Every email you send, just like every conversation you have, adds to or detracts from your reputation and changes people’s opinions of you. If your email is full of mistakes, contradictions or is disorganised, the recipient will assume that you are too.
So whether you’re communicating with your friends, boss, a client, or your coworkers, it’s important that you conduct yourself well. Here are our email etiquette no no's to encourage better practice.
Don't Leave Someone Hanging
For a lot of correspondences, all you need to respond to an email are a few words. Send a letter or two to confirm that you received someone’s email. Even better, give them an idea of when you’ll get back to them. But, at the very least, leaving someone lingering is something you shouldn’t do with email.
Leave Out The Emotion
Words can be dangerous, especially those that are written in the heat of the moment. An angry email could be the last one you ever write before someone severs that relationship. Think of it this way: How would my email look if it were posted publicly online? If you would be ashamed, then press back space and start typing again.
Use Exclamation Points Sparingly
Exclamation points should be used sparingly, this goes for any form of outreach. If you want to spice up your content, consider making the communication itself—the words—exciting or authoritative, instead of adding a mark to emphasise excitement or anger.
Don’t Use Emojis
Those little winking, smiling icons are for text messages. They can make you seem immature, plus come across inappropriate and unprofessional in most email scenarios. Emoticons may also divert emails to a spam filter or junk mailbox.
Use a Proper Salutation
Remember “Hi” and “Hey” communicate a lack of professionalism and maturity. Begin your email with phrases such as “Good Morning,” “Good Afternoon,” “Good Evening,” “Hello,” or "Dear." “Good Day” or “Greetings” are other phrases used frequently in the international arena.
CC, BCC Or Reply All
You may recall the incident in 2016 where an NHS employee decided to send an email to approximately 840,000 of their colleagues. This was only the start of the chaos, as some recipients then decided to hit the ghastly “reply all” button.
There are multiple problems with this, but the main one is relevance of information. Next time you plan on hitting “reply all”, make sure that “all” need to hear what you have to say, or just reply to the admin, excluding everyone else in the chain, why make others delete your email? Reply-to-All is a function for ongoing deliberations on a particular subject only.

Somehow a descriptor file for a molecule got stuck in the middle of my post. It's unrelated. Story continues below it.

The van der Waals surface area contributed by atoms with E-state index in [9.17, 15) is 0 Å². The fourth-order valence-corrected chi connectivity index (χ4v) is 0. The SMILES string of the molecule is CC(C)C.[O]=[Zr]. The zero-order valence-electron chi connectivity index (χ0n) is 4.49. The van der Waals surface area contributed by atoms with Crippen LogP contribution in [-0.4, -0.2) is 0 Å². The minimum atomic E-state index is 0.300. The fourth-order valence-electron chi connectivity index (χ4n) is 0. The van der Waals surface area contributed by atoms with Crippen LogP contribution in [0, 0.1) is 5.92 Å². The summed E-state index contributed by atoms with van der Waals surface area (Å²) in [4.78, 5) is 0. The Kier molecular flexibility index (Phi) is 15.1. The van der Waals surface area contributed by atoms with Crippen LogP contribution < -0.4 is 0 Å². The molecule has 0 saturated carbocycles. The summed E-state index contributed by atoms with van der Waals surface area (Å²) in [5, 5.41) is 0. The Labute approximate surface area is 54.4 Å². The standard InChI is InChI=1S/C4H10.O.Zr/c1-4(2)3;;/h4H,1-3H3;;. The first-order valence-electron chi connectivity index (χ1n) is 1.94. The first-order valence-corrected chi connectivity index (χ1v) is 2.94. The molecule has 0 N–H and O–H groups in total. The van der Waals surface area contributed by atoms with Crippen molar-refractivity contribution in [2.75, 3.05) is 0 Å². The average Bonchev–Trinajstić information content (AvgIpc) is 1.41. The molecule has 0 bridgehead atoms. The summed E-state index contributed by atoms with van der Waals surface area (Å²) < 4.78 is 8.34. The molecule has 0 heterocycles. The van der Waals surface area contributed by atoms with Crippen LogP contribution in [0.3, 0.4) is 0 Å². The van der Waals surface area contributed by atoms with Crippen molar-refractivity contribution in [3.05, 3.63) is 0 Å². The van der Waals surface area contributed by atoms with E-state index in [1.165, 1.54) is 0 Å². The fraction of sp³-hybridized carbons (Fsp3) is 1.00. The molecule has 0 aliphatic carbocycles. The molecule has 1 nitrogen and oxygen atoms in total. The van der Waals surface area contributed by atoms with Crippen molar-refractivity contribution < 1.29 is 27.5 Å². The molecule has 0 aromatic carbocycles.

If you need to send the same email to many people and those people don’t need to respond to the other recipients, then use the BCC (Blind Carbon Copy) option. This makes sure that your email address (and everyone else’s) is not exposed to 50 other people. It also prevents the dreaded Reply All debacle from happening.
This may seem simple and obvious, but as we have all experienced, you receive an email from someone and are planning to call them back, or are looking for further information about them and there is nothing to be found. This is dangerous territory, because if they can’t find your contact details easily, they may give up trying to contact you, or respond negatively after wasting their time sourcing your contact details.
Sending 4am Emails
If you wake up early and you're feeling productive, think before you press send. So if inspiration strikes you at odd hours of the night, write the email, saving it in your drafts folder, and send it during working hours. Even in this 24/7 world, most people look at the time stamp and hold it against you if it shows some crazy hour in the morning. At best, they think you're a workaholic who doesn't have a life. At worst, they think you're obsessive.
If the email is important enough to send out while you're on the run, it's important enough to look over before you send it out, therefore, "Sent from my iPhone," is no excuse for sloppy emails. One typo here and there is becoming more acceptable because everyone is sending emails on the go from their phones, however more than one per email is unprofessional.
Keep correspondence classic. The cardinal rule: Your emails should be easy for other people to read. Generally, an easy-to-read black font such as Arial, Calibri, or Times New Roman," and the go to fonts
Never ‘bury the lead,” get right to the point when emailing for business or a specific aim. In other words, put the most important information at the top of the email, as most people spend seconds — not minutes or hours — reading an email, and a lot of people only skim them.
Large blocks of dense text are hard to read, so it's better to break emails into short paragraphs. Bullet points or numbered lists are even easier to digest. To avoid rambling, write a draft of your email and then edit it - you can usually say the same thing, just in less words.
Over-Sending Marketing Emails
You need to find the sweet spot when it comes to email frequency. People receive a ton of emails every day, and will often go on an unsubscribing spree because of it. As for how often you should be sending emails, aim for one or two a week, tops. It’s enough to keep the connection strong without coming off as too pushy.
Professionals Using Free Email Services
Yes, free email services like Gmail are extremely useful and very easy to use, but they can also portray your company as being cheap and unprofessional. You don’t want that to happen. If you have a small business or are a “one women/man show,” using Gmail can feel like the way to go. But it can also reinforce to your clients that you are small and lack resources. Most email hosting providers can set these up for you in a few minutes and it's quite inexpensive.
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